DRHOOK- Step wrong? You'll wish you'd had that tetanus shot
"Shut Up!" is What Not to Wear Stacy London's favorite expression when she's excited. I wonder when flipping the bird will become a sassy expression? "Shut up! I love what you're wearing!" [Flip Middle Finger Up].
Don't get me wrong. I love that show. Shirley Jones' character in The Partridge Family did "shut up" when she was going to perform on stage for the first time. She couldn't open her mouth because she was so nervous. (I would be, too, wearing all that ruffle!) It was almost like she had lockjaw!
When is "shutting up" due to tetanus?
We all hear about getting a tetanus shot when we have a cut, but what exactly is tetanus? It's caused by Clostridium tetani, bacteria that primarily live in the dirt, because it's anaerobic (hates oxygen). It enters the body through wounds, which has been common knowledge since the ancient Greeks and Egyptians. The incubation period is around seven days, but can come as soon as one day or as late as several months.
C. tetani releases a toxin called tetanospasmin that causes muscles spasm. (Remember how Elaine danced on Seinfeld like a spaz cadet? It's worse than that.) The toxin irreversibly binds to the spinal cord and brain stem, so if the person survives, he or she has to wait a long time until new axonal nerve terminals grow.
The spasms are excruciatingly painful. I wonder if J.K. Rowling used tetanus symptoms for her Crucio curse in the Harry Potter series. A spasm attack mimics a person being electrocuted: clenched fists, arched back. These attacks can be triggered by stimuli such as loud noises, light, or being touched. Cracking a joke can crack their back because laughing can trigger the spasms.
Tetanus makes the neck stiff. Face spasms cause a sardonic smile, and lockjaw, rigid abdomen, and swallowing difficulties are also common. Seizures can occur. Breathing can be impaired—to the point where the person may suffocate. Sounds awful, and unfortunately, one million people a year get tetanus worldwide, resulting in 300,000 deaths annually. The illness is responsible for five to seven percent of neonatal deaths worldwide.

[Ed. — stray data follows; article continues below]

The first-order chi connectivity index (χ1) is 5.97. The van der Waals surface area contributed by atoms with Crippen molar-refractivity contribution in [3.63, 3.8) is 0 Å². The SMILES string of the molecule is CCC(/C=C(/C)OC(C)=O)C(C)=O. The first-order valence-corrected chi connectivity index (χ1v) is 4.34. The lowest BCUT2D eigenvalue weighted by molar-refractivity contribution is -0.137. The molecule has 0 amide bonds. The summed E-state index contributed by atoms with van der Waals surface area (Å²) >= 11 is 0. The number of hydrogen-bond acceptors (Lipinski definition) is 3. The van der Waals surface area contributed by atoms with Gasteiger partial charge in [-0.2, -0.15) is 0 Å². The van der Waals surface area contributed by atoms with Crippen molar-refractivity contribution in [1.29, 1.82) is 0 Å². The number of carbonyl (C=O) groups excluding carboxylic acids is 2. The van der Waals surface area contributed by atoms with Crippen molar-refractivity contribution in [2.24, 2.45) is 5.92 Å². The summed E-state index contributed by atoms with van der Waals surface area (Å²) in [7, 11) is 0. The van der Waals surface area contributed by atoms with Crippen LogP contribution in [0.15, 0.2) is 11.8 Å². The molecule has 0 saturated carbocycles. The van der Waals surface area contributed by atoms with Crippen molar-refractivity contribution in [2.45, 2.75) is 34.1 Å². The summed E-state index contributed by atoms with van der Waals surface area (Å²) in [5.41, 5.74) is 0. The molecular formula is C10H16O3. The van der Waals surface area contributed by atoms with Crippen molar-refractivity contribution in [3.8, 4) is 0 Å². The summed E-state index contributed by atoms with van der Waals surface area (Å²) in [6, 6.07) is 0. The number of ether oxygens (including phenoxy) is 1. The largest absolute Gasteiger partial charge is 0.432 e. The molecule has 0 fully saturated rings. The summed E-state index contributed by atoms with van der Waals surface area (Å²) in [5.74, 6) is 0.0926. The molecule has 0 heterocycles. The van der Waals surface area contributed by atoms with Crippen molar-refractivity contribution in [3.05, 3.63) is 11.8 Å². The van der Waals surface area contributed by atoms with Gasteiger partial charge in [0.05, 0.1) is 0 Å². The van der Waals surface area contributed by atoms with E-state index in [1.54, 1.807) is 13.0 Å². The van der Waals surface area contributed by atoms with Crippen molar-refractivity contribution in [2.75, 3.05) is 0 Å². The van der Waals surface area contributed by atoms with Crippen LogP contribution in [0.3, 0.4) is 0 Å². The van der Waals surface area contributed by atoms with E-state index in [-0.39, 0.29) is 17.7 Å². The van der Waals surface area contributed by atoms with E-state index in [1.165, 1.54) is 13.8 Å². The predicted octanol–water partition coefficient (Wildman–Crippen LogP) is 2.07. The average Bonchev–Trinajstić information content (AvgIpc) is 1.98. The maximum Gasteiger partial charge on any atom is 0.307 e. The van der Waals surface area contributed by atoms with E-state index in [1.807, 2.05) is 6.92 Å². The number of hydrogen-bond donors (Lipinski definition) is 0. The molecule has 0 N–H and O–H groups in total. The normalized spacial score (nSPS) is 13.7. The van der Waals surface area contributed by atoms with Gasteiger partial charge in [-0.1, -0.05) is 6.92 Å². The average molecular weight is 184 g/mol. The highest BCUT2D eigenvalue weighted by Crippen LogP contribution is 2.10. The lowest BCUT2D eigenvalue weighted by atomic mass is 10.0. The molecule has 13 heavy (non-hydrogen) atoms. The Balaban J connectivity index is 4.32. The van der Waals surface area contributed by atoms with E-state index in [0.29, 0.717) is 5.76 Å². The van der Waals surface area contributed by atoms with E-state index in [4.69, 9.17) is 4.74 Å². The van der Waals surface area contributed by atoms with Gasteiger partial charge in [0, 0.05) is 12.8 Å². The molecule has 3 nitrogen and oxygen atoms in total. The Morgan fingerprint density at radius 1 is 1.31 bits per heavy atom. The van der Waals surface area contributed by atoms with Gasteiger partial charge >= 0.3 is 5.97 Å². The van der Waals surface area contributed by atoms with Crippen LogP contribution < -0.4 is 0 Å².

Since the nervous system is attacked, autonomic instability occurs. That means catecholamines are released to make a person feel like he's being chased by a lion: fast heart rate, high blood pressure, sweating, fever, and irritability. These symptoms usually occur within the first two weeks of the onset of tetanus.
Fortunately in the USA, tetanus doesn't occur very often due to the tetanus vaccine, which was developed in the 1940s. After completing the tetanus series of shots as a kid, adults should have a booster shot every 10 years. For clean cuts it is recommended at 7-10 years and for dirty cuts every five years. Stepping on something contaminated with dirt like a nail carries a higher risk of C. tetani. Any puncture wounds from gun shots to splinters can carry the germs. Burns are also bad because the skin isn't there to protect the body from bugs, and C. tetani is one that might move in.
People 25-59 years of age and IV drug users are at high risk. But so are those with dental infections (which is why I really push all my patients to regularly see the dentist), diabetics with chronic ulcers, and people who have undergone certain types of surgeries.
I'm sure there are folks (who must be very mean-spirited) who would like me to have lockjaw, but I stay up to date with my tetanus shots.
Dr. Hook cracks a joke or two, but he's a renowned physician with a local practice. Email him with your questions.